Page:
Study highlights links between addictive substances and brain function in mice – ScienceDaily

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Researchers are using advanced technology and mice to study the structure of dopamine neurons, addiction and the brain’s ability to recover.

A late 1980s commercial intended to combat drug addiction used a pair of fried eggs as a metaphor for the effects of drugs on the human brain. While researchers have long understood the link between substance abuse and unwanted changes in the brain, it is only now that they can examine in detail the changes that actually occur.

Using cutting-edge technology, researchers from the University of Chicago and the US Department of Energy’s (DOE) Argonne National Laboratory have, for the first time, detailed specific changes that occur in the brains of mice exposed to cocaine.

The research provides new insights into the function of key dopamine neuron structures involved in multiple functions, from voluntary movement to behavior. The results turned the page on older questions about dopamine transmission while turning a new chapter on others. Through continued work, researchers hope to understand how certain types of addiction work and perhaps develop targeted treatments.

In a recent article published in the magazine eLifethe researchers describe how they are building on the burgeoning field of connectomics, the development of highly detailed and accurate 3D maps of every neuron in the brain and their connections.

For their part, the team set out to more precisely identify the process by which dopamine is transmitted across neurons, since they don’t make traditional physical connections where signals are transmitted across synapses.

“Evidence suggests that these neurons release dopamine into the extracellular space and activate nearby neurons that have dopamine receptors,” says Gregg Wildenberg, a principal investigator on the project. “But connectomics has little to say about these types of circuits because they don’t make typical connections, so we wanted to delve into that area to see how it actually works.”

Another motivation for the project was to understand dopamine’s involvement in addiction. What, if any, anatomical changes in dopamine circuits are caused by drugs of abuse such as cocaine?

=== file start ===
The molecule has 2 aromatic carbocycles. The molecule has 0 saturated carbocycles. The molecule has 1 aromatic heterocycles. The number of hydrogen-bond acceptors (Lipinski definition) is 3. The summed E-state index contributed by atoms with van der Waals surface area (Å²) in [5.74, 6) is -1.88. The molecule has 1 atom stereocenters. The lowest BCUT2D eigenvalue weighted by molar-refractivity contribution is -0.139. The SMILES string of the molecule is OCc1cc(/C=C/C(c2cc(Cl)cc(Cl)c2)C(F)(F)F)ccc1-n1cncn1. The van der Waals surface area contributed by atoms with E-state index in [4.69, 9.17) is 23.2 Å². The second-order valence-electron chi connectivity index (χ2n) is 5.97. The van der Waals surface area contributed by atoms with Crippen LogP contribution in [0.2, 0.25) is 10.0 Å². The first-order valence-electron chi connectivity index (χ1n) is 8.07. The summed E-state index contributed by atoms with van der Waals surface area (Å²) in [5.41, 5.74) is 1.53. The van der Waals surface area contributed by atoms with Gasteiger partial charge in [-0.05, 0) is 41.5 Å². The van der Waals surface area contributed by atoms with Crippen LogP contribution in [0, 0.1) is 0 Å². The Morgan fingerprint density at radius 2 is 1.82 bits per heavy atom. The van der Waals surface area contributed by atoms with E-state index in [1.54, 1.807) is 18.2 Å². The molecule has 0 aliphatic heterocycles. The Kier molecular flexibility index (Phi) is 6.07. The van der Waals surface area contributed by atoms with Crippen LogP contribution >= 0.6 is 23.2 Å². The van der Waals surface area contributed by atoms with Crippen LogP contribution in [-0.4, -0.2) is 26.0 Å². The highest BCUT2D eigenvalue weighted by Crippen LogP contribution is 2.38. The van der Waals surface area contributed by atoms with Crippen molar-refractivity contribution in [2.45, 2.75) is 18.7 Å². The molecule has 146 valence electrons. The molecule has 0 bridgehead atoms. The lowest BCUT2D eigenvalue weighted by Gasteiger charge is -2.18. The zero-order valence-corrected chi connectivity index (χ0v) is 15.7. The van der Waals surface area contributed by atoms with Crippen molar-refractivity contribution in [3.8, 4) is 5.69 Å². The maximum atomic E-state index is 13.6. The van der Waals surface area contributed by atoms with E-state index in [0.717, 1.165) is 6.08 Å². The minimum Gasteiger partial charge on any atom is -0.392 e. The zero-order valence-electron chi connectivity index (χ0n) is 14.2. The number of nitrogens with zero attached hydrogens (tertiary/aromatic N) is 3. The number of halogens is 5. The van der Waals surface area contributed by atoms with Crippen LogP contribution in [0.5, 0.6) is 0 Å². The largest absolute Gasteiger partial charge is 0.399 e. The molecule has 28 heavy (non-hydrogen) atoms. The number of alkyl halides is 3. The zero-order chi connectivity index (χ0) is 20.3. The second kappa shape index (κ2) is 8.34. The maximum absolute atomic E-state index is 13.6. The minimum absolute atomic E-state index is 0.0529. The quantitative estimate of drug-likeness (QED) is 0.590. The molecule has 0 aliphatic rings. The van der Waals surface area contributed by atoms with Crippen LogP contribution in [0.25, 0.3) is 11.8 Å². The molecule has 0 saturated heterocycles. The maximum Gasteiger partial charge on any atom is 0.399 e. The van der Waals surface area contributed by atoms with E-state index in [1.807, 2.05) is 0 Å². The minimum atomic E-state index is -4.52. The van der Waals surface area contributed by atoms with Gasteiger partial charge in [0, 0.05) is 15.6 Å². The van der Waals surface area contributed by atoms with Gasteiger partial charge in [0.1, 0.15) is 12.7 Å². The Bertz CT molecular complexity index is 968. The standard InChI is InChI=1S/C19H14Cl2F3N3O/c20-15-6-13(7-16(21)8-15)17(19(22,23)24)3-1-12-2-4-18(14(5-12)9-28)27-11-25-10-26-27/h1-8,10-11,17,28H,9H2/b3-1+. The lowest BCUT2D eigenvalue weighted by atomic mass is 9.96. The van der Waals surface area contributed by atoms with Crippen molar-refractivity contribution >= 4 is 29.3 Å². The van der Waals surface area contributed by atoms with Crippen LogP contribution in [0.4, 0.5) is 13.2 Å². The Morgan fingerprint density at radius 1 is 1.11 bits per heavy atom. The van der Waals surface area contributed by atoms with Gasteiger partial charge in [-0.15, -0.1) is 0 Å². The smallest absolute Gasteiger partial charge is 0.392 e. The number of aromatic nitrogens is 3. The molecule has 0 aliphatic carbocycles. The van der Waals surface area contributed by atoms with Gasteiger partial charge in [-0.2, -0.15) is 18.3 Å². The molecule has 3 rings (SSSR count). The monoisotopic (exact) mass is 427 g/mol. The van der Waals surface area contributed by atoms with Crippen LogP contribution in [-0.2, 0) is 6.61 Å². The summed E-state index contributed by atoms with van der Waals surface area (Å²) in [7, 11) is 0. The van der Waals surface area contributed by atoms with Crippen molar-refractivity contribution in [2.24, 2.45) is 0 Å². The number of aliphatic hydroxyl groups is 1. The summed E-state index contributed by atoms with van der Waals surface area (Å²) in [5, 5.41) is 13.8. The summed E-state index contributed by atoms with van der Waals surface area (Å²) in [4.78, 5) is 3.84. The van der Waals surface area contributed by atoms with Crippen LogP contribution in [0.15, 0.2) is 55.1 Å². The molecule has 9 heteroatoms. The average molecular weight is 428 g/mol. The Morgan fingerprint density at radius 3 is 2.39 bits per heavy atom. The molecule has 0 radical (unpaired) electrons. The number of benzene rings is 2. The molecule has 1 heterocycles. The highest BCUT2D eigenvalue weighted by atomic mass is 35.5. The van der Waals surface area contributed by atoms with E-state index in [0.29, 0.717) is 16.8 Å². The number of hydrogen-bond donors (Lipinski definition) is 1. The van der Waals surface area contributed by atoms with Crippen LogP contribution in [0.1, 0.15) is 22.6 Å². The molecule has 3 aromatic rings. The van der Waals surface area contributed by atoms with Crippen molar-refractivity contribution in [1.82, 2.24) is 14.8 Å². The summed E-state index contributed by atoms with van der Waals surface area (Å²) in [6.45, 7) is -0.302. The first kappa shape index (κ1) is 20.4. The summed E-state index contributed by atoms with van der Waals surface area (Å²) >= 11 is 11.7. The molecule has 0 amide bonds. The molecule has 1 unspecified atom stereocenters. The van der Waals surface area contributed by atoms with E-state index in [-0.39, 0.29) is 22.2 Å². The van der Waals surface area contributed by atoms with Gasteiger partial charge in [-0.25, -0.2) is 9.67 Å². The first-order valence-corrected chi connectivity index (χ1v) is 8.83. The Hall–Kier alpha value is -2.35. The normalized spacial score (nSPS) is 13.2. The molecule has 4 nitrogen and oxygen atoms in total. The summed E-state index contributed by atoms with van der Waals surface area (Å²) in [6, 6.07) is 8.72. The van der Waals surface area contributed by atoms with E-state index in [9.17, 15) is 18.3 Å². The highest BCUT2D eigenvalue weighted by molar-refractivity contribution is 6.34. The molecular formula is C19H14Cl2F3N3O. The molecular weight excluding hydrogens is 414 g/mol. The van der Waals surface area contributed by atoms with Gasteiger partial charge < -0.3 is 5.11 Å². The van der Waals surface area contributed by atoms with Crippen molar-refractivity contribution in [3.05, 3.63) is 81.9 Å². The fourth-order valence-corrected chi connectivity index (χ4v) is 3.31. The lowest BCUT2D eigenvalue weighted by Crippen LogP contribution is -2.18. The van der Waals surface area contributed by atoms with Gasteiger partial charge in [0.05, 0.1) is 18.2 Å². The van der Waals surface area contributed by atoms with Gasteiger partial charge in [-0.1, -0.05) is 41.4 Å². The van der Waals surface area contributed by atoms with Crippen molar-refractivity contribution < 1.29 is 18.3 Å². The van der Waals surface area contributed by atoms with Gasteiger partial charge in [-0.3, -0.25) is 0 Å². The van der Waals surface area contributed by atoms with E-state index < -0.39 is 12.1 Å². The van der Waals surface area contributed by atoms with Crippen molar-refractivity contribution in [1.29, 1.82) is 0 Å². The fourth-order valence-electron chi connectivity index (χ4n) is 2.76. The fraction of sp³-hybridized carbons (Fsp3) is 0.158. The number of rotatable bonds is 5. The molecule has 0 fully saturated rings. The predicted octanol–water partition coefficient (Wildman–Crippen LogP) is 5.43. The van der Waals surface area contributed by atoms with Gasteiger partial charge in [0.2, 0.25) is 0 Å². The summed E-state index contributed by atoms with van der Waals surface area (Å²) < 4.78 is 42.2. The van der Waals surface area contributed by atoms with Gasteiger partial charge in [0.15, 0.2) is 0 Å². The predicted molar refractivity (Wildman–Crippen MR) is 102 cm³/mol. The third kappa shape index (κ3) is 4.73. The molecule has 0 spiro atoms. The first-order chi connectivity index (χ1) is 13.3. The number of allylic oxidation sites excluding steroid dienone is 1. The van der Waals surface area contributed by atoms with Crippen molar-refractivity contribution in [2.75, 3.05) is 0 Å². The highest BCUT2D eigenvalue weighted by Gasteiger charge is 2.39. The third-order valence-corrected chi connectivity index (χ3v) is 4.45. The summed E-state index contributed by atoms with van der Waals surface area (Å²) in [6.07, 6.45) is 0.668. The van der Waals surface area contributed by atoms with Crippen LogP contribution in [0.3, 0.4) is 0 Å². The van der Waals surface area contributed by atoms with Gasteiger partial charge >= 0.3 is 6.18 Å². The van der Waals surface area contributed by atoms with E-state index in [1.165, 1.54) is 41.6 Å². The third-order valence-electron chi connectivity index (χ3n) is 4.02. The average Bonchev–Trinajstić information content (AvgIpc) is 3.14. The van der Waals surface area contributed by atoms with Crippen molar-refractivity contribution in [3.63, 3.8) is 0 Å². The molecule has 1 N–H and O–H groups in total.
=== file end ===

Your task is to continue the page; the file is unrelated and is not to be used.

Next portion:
Achieving this level of detail required the use of Argonne’s large-volume, three-dimensional serial electron microscope. A powerful microscope capable of visualizing the smallest details of the brain allowed a closer look at the dopamine neurons of a selection of cocaine-sensitized mice and control animals.

Using resources from the University of Chicago, the team collected approximately 2,000 40-nanometer-thick slices (1 mm = 1 million nm) of midbrain and forebrain dopamine-associated slices.

From these samples, the SEM generated a collection of 2D single images – a total of over 1.5 terabytes of data. These were digitally reassembled using the Cooley visualization cluster at the Argonne Leadership Computing Facility, a user facility of the DOE Office of Science.

This process creates a 3D volume that allows researchers to identify and track various anatomical features of dopamine neurons, which until recently had proved challenging.

“The leap of faith in this project was that we would actually be able to detect anatomical changes that could occur at any point in the brain,” said Narayanan “Bobby” Kasthuri, a co-researcher on the project. “Could we take this microscopic slice of the brain and find anything that’s quantitatively different? That’s also one of the reasons we chose cocaine, because we thought whatever was happening was probably happening systemically throughout the brain.”